Myths of World War Two

Via Arts and Letters Daily, a review of Robert Gildea, Fighters in the Shadows: A New History of the French Resistance (2015):

The truth behind the French Resistance myth

Nicholas Shakespeare

Thirstily swallowed by a humiliated France, the dominant narrative of the French Resistance was cooked up by General de Gaulle – “Joan of Arc in trousers”, Churchill testily called him – when he addressed the crowds outside the Hôtel de Ville on August 25, 1944. “Paris liberated! Liberated by its own efforts, liberated by its people with the help of the armies of France, with the help of all of France.”

Yet, as Robert Gildea exposes in this comprehensive survey of the French Resistance, the myth that the French freed themselves is largely poppycock, like de Gaulle’s boast that only “a handful of scoundrels” behaved badly under four years of Nazi occupation. (One example: by October 1943, 85,000 French women had children fathered by Germans.) Most of the population didn’t engage with their revolutionary past until the last moment, when the chief thing they recaptured was their pride. The first French soldier into Paris was part of a regiment “called ‘la Nueve’ because it was composed mainly of Spanish republicans”.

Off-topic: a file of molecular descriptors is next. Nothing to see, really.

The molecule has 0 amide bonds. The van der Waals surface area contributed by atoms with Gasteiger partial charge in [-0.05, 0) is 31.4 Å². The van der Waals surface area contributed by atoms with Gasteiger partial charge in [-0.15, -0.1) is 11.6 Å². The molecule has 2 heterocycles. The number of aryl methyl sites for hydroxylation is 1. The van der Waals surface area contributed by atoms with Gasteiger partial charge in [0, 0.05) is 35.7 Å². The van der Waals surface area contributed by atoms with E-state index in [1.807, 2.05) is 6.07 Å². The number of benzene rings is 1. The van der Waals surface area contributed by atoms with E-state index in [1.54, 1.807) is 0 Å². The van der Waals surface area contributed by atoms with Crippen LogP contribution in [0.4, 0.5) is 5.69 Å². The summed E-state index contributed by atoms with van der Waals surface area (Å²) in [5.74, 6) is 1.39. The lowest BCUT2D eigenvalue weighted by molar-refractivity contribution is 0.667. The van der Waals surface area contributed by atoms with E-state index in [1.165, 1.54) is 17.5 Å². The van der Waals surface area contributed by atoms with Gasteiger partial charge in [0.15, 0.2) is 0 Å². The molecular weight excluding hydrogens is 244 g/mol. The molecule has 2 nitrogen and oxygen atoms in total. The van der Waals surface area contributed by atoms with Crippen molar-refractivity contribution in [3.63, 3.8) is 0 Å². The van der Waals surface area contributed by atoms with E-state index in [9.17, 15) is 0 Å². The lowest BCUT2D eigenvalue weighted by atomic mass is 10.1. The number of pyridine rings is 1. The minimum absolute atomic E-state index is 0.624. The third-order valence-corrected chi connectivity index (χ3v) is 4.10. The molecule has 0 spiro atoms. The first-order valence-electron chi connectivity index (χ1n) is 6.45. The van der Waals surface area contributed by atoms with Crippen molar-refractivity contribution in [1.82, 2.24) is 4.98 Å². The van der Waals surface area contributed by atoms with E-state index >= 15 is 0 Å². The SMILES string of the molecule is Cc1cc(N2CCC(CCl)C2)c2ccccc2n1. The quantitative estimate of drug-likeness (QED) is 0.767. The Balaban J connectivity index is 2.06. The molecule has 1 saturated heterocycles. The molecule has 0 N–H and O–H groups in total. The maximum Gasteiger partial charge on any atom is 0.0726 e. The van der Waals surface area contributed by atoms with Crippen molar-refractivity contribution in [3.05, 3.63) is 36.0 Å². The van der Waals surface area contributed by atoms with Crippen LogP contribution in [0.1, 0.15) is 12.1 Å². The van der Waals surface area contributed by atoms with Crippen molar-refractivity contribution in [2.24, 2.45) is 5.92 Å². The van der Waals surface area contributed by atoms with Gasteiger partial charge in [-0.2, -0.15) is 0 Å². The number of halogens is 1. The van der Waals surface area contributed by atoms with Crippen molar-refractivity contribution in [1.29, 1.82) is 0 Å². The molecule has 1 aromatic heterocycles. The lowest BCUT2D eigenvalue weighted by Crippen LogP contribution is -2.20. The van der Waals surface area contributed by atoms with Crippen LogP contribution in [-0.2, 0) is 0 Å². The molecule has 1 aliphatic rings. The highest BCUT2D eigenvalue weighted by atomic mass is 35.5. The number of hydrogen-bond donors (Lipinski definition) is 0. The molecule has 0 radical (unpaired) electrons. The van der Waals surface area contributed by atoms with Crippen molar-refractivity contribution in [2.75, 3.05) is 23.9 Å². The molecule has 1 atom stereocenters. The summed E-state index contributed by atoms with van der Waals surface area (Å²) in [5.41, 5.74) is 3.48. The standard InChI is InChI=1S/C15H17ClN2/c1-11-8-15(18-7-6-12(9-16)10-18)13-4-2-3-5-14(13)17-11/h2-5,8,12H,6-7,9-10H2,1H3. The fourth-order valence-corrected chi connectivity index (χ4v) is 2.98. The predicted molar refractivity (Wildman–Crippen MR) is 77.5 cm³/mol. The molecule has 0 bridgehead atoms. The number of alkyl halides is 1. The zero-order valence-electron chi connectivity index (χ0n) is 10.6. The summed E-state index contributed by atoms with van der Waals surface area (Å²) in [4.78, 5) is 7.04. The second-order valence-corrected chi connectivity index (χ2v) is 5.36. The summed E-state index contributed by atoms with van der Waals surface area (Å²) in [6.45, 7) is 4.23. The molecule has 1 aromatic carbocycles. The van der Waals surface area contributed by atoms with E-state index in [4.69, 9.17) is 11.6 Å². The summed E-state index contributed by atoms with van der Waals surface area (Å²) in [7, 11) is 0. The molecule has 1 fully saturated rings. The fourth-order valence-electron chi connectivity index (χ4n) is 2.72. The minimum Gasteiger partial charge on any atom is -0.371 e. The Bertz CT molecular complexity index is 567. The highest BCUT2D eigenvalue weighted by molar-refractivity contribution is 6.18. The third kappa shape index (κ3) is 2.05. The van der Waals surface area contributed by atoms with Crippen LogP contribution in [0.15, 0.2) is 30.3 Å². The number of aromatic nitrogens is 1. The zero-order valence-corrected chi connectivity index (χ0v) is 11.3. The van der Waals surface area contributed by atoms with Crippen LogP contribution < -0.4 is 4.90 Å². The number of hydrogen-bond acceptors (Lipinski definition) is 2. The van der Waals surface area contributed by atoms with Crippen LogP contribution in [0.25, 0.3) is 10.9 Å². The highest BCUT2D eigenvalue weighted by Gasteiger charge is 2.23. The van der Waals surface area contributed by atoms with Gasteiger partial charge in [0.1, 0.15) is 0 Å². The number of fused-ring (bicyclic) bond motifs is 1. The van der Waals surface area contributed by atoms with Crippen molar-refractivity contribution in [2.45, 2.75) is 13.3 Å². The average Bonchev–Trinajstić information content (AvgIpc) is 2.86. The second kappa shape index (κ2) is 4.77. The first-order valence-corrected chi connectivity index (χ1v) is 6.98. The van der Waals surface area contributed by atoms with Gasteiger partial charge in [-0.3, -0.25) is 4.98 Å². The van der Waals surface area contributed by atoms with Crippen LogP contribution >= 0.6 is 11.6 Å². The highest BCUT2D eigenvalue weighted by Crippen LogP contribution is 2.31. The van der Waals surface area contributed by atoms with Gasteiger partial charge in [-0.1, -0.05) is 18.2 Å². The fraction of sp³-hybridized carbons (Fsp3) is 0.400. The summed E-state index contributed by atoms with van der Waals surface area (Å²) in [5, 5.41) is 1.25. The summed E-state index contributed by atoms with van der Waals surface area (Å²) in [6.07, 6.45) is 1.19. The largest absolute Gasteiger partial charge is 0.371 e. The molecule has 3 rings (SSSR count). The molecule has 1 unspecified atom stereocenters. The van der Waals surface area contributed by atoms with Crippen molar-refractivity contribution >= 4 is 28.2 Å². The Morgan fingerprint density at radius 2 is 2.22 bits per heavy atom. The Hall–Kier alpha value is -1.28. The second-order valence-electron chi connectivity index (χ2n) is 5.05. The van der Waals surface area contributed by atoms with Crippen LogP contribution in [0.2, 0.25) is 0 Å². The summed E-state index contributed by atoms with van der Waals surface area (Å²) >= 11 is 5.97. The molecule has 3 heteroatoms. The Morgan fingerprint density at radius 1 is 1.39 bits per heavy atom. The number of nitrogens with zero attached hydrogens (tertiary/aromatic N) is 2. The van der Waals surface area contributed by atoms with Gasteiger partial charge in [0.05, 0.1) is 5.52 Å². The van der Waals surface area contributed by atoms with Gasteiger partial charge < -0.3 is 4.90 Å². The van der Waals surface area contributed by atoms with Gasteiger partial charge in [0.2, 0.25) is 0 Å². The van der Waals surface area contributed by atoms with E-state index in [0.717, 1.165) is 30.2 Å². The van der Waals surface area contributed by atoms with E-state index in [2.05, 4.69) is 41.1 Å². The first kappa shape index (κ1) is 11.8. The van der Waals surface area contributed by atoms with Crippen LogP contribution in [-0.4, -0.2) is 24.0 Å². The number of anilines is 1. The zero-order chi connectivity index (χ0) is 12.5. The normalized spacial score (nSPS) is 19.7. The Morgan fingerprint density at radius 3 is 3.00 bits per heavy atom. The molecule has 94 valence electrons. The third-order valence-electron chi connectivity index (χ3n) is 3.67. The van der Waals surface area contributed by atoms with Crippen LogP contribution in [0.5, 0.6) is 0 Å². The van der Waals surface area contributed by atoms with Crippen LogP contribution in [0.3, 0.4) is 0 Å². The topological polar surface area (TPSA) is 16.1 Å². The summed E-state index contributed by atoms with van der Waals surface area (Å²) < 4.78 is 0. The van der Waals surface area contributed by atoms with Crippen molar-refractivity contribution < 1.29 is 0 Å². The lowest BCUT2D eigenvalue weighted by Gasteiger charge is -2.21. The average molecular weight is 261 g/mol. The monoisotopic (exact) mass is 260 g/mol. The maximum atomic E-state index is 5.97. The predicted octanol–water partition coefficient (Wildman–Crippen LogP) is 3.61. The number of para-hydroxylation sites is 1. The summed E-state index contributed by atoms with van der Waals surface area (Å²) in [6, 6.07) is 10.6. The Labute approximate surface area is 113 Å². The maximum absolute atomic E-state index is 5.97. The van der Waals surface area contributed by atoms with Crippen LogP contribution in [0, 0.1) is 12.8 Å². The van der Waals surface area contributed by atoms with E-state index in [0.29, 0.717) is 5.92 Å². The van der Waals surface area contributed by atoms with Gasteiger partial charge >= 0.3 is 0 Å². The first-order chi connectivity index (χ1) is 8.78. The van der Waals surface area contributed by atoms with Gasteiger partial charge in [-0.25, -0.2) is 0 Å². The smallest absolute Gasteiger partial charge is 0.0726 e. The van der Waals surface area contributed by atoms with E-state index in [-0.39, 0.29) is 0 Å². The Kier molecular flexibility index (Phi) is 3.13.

More at the link. I had thought that the full extent of French collaboration had been understood for some time now. For instance, when I was studying in Lyon in 1992 there opened the Centre d’histoire de la résistance et de la déportation (emphasis added); among many objects on display I remember seeing a cushion sewn to commemorate “10,000 masses” said for Marshal Pétain. But I suppose it is always good for a clear-eyed, primary-sourced-based view of history to get wider publicity, at the expense of politically expedient Gaullist myths. (Lest you think I’m being partisan, I believe that the Churchill myth also needs to be taken down a peg or two, even if Churchill was ultimately right about some important things.)